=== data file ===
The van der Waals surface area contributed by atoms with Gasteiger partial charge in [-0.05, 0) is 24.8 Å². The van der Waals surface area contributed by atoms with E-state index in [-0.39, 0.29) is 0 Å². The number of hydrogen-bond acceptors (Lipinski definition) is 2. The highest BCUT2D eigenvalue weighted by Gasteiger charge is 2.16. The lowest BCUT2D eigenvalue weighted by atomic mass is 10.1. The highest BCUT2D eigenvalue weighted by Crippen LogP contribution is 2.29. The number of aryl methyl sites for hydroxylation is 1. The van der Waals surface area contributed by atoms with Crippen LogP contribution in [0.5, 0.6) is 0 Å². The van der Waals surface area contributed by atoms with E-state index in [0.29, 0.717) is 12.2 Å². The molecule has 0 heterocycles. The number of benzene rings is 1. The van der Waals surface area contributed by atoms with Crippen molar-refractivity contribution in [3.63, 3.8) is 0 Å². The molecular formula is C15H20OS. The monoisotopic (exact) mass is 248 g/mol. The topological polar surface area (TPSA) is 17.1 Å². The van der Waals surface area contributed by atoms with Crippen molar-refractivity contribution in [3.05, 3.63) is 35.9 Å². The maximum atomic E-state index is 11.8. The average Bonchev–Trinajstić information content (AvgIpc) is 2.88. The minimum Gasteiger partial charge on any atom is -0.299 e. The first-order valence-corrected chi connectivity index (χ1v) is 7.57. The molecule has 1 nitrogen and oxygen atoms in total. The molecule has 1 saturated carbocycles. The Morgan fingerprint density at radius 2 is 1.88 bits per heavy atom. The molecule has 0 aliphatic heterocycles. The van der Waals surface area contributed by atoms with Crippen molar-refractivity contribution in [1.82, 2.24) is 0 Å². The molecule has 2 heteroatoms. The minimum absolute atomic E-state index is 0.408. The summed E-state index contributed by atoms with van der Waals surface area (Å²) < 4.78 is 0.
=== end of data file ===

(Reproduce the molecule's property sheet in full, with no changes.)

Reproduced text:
The van der Waals surface area contributed by atoms with Gasteiger partial charge in [-0.05, 0) is 24.8 Å². The van der Waals surface area contributed by atoms with E-state index in [-0.39, 0.29) is 0 Å². The number of hydrogen-bond acceptors (Lipinski definition) is 2. The highest BCUT2D eigenvalue weighted by Gasteiger charge is 2.16. The lowest BCUT2D eigenvalue weighted by atomic mass is 10.1. The highest BCUT2D eigenvalue weighted by Crippen LogP contribution is 2.29. The number of aryl methyl sites for hydroxylation is 1. The van der Waals surface area contributed by atoms with Crippen LogP contribution in [0.5, 0.6) is 0 Å². The van der Waals surface area contributed by atoms with E-state index in [0.29, 0.717) is 12.2 Å². The molecule has 0 heterocycles. The number of benzene rings is 1. The van der Waals surface area contributed by atoms with Crippen molar-refractivity contribution in [3.63, 3.8) is 0 Å². The molecular formula is C15H20OS. The monoisotopic (exact) mass is 248 g/mol. The topological polar surface area (TPSA) is 17.1 Å². The van der Waals surface area contributed by atoms with Crippen molar-refractivity contribution in [3.05, 3.63) is 35.9 Å². The maximum atomic E-state index is 11.8. The average Bonchev–Trinajstić information content (AvgIpc) is 2.88. The minimum Gasteiger partial charge on any atom is -0.299 e. The first-order valence-corrected chi connectivity index (χ1v) is 7.57. The molecule has 1 nitrogen and oxygen atoms in total. The molecule has 1 saturated carbocycles. The Morgan fingerprint density at radius 2 is 1.88 bits per heavy atom. The molecule has 0 aliphatic heterocycles. The van der Waals surface area contributed by atoms with Crippen molar-refractivity contribution in [1.82, 2.24) is 0 Å². The molecule has 2 heteroatoms. The minimum absolute atomic E-state index is 0.408. The summed E-state index contributed by atoms with van der Waals surface area (Å²) < 4.78 is 0.